I met a couple that sold everything they owned and moved all the way across the world from Australia, expecting to live in a tent to serve Jesus.
I met people who came down here on internships and felt so compelled to help that they just decided to stay full time and help wherever they could.
I met women that worked around the clock to deliver babies at a medical clinic for teen moms and that are actively looking to expand their facilities to better help save Haitian women's' lives.
As I adjusted to how different Haiti is from America – cold showers, dust, wearing the same clothes every day, riding in the back of a pick up, traffic, scary drivers, usually no internet, unsafe foods, disease, unclean water, political unrest, no air conditioning, intense heat, orphaned children everywhere, extreme pollution, garbage on every street, extreme poverty, heartbreak and death – I realized that in that place of being out of my element, I experienced the love of Christ more than anywhere else in the world. In that place of uncomfortability, you must rely on Jesus more than ever. The relying on Jesus actually feels really amazing once you actually give in and start trusting! :)
I don’t want this post to come off as harsh or blunt. But coming back to America has disgusted me. We think our lives are so hard here. Come spend a day in Haiti. Hold a baby and see the young mothers who drop them off. Then you will really see heartbreak at it’s worst. How can I sit here and whine about my phone not working or my shower not being hot, when somewhere a teenage mother is being forced to part with her precious baby? How can I complain about a long day at work, when some missionaries are working day and night to save women’s lives? How can I wish I was financially more well off when tonight someone is starving to death? Jesus asks me to give up everything to follow him….can I really do this? Can you do this?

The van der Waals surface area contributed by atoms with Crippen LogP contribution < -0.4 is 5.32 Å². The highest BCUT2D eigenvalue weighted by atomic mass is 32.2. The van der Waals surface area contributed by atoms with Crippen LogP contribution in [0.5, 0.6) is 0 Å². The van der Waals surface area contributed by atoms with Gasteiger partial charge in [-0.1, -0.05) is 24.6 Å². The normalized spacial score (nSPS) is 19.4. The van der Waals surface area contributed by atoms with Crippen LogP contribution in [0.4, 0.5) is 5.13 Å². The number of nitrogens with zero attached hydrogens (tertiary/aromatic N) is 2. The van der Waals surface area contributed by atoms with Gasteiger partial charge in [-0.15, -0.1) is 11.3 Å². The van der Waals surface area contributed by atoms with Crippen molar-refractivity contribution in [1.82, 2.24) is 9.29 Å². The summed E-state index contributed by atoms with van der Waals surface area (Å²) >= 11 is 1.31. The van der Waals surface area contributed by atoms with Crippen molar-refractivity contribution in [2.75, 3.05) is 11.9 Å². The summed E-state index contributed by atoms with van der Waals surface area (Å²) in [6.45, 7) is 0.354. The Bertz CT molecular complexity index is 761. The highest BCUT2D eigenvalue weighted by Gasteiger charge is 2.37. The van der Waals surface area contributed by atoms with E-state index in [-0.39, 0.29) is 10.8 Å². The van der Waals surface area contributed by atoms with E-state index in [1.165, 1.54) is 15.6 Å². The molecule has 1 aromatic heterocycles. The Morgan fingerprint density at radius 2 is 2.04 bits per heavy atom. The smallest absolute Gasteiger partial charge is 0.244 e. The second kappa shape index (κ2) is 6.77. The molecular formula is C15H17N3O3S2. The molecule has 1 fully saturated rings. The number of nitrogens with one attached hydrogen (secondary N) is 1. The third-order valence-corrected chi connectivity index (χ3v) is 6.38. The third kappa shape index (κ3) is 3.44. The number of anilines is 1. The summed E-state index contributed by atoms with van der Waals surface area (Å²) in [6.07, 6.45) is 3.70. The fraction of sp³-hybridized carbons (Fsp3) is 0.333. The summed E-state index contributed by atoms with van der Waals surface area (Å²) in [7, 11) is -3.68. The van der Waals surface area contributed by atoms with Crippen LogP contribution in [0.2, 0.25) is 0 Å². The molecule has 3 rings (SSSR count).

Often times we try to smooth this scary question over with, “Well, God hasn’t called me to do something that radical.” But Jesus asks us to pick up our cross and follow him. Am I doing that? Are you? Where in your life are you living uncomfortably for the sake of someone else? Where in your life are you being radical for Jesus? If you can’t think of an area, than it is time to start rethinking the purpose of your life.
I am going to leave you with a quote that I absolutely love.
Having faith often means doing what others see as crazy. Something is wrong when our lives make sense to unbelievers. - Francis Chan
Okay, guys..... so spiritually speaking, you died. Now your new life is hidden with Christ. Christ should now be your WHOLE life. Take up your cross and follow him. Be consumed. Be the light Jesus has created you to be. Do not consider this home, but be looking for your greater purpose… a purpose where you consider others more important than yourself. Bring justice to the injustice. Bring hope to the hopeless. Bring love to the hateful. Bring salvation to the lost.
Drown in the radiant love Jesus has showered upon you and show others how to do the same.
Give up your life and you will gain everything. Go change the world.
2 Corinthians 6
Even in hard times, tough times, bad times; when we're beaten up, jailed, and mobbed; working hard, working late, working without eating; with pure heart, clear head, steady hand; in gentleness, holiness, and honest love; when we're telling the truth, and when God's showing his power.
Even when we're doing our best setting things right; when we're praised, and when we're blamed; slandered, and honored; true to our word, though distrusted; ignored by the world, but recognized by God; terrifically alive, though rumored to be dead; beaten within an inch of our lives, but refusing to die; immersed in tears, yet always filled with deep joy; living on handouts, yet enriching many; having nothing, having it all.
Dear, dear Church, I can't tell you how much I long for you to enter this wide-open, spacious life. We didn't fence you in. The smallness you feel comes from within you. Your lives aren't small, but you're living them in a small way. I'm speaking as plainly as I can and with great affection. Open up your lives. Live openly and expansively!
Hey, friend! I'm Chelsie!
Stay a while and get comfy. <3